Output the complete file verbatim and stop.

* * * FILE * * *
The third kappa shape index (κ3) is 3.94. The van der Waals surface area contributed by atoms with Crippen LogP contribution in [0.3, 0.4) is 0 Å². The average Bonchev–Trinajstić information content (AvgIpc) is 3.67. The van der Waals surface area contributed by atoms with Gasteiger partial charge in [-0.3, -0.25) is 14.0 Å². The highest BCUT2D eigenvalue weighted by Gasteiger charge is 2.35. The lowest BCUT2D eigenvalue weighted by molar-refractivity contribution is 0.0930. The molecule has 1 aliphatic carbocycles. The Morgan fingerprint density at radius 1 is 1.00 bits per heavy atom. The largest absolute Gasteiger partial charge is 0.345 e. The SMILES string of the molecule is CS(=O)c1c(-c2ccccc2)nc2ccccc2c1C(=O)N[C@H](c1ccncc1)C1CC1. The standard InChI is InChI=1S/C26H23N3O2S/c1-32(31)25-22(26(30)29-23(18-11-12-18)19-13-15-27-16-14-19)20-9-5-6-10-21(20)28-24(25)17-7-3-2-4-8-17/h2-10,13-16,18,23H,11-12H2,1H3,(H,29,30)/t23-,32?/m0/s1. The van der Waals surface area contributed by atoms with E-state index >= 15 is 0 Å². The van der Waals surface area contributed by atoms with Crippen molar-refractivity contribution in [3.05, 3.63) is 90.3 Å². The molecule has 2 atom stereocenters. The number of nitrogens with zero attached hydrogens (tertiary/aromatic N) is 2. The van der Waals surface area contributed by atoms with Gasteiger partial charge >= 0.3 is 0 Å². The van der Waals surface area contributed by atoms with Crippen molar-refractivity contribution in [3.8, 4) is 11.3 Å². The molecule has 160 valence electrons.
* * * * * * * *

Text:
The third kappa shape index (κ3) is 3.94. The van der Waals surface area contributed by atoms with Crippen LogP contribution in [0.3, 0.4) is 0 Å². The average Bonchev–Trinajstić information content (AvgIpc) is 3.67. The van der Waals surface area contributed by atoms with Gasteiger partial charge in [-0.3, -0.25) is 14.0 Å². The highest BCUT2D eigenvalue weighted by Gasteiger charge is 2.35. The lowest BCUT2D eigenvalue weighted by molar-refractivity contribution is 0.0930. The molecule has 1 aliphatic carbocycles. The Morgan fingerprint density at radius 1 is 1.00 bits per heavy atom. The largest absolute Gasteiger partial charge is 0.345 e. The SMILES string of the molecule is CS(=O)c1c(-c2ccccc2)nc2ccccc2c1C(=O)N[C@H](c1ccncc1)C1CC1. The standard InChI is InChI=1S/C26H23N3O2S/c1-32(31)25-22(26(30)29-23(18-11-12-18)19-13-15-27-16-14-19)20-9-5-6-10-21(20)28-24(25)17-7-3-2-4-8-17/h2-10,13-16,18,23H,11-12H2,1H3,(H,29,30)/t23-,32?/m0/s1. The van der Waals surface area contributed by atoms with E-state index >= 15 is 0 Å². The van der Waals surface area contributed by atoms with Crippen molar-refractivity contribution in [3.05, 3.63) is 90.3 Å². The molecule has 2 atom stereocenters. The number of nitrogens with zero attached hydrogens (tertiary/aromatic N) is 2. The van der Waals surface area contributed by atoms with Gasteiger partial charge >= 0.3 is 0 Å². The van der Waals surface area contributed by atoms with Crippen molar-refractivity contribution in [3.8, 4) is 11.3 Å². The molecule has 160 valence electrons.